Recent links of note:

“Fragonard’s The Swing has been restored—and it's saucier than ever”
Martin Baily, The Art Newspaper

Jean Honoré Fragonard’s ca. 1768 Rococo oil painting The Swing—or, to use its full title, The Happy Accidents of the Swing—has recently been restored by conservators at the Wallace Collection in London. The scandalous work, whose commissioner remains a mystery, depicts a young lady being pushed on a swing by an older man, while beneath her feet, hiding behind a flower bush, is a young man admiring her legs and perhaps about to glance up her skirt. With the yellowed varnish and discolored retouches now gone, viewers can see Fragonard’s tiniest details clearly, such as a frayed bit of the rope attaching the swing to the tree. Among the most popular interpretations of the painting is that it shows a love triangle between an aristocratic lady, her elderly husband, and a young suitor—the fraying rope is thought to emphasize the perils of such a situation. On November 3, the painting will be displayed once more in a new setting between two red curtains, which will likely bring out the swing’s now bright-red cushion.

“Star writer: The mystery of Edgar Allan Poe’s cranky cosmology”
Richard Lea, Times Literary Supplement

Edgar Allan Poe is beloved for his spooky short stories and poems, but long before he earned his living by the pen he was a student of mathematics, geometry, and astronomy at the United States Military Academy. These subjects continued to fascinate him even once he achieved literary success and his scientific interests emerged in writings such as “The Unparalleled Adventure of One Hans Pfaal,” a short story in which the main character describes his journey to the moon and back. The Reason for the Darkness of the Night, a new book by John Tresch, explores the writer’s little known obsession with science and metaphysics. Richard Lea, reviewing it in the Times Literary Supplement, narrows in on Poe’s Eureka: A Prose Poem, an adaptation of a lecture Poe gave at the New York Society Library on the nature of the universe and dedicated to the German naturalist Alexander von Humboldt.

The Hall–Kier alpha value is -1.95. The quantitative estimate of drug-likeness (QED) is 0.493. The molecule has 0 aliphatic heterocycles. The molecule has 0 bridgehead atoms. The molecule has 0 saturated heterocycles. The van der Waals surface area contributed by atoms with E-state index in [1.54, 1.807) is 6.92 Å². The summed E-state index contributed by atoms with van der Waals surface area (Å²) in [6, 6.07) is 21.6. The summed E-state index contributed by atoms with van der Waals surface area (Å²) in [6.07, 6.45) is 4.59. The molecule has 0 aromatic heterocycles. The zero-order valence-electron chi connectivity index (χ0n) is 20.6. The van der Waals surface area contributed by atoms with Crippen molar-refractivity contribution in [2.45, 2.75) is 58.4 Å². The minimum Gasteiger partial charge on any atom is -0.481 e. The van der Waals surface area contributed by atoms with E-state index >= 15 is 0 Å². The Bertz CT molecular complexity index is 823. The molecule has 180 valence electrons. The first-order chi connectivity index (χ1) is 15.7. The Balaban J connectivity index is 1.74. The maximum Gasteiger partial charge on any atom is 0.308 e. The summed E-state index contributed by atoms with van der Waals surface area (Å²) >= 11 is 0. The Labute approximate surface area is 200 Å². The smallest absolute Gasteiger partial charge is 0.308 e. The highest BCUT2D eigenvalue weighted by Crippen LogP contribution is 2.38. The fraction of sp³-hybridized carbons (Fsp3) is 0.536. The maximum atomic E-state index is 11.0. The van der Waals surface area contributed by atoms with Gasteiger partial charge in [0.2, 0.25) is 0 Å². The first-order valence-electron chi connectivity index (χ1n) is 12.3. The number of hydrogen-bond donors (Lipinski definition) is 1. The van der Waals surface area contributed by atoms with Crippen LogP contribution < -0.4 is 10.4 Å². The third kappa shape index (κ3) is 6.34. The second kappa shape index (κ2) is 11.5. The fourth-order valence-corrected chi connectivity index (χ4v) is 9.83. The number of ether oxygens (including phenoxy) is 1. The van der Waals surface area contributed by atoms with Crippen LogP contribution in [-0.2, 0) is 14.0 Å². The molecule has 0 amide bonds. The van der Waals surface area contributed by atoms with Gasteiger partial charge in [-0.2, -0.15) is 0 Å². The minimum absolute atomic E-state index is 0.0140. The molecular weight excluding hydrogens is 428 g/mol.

“Roger Kimball introduces the November issue.” The Editor and Publisher of The New Criterion discusses highlights of the November 2021 issue and reads from its opening pages.


“Calling all Wagnerites,” by Jay Nordlinger. On Die Meistersinger at the Metropolitan Opera last night.

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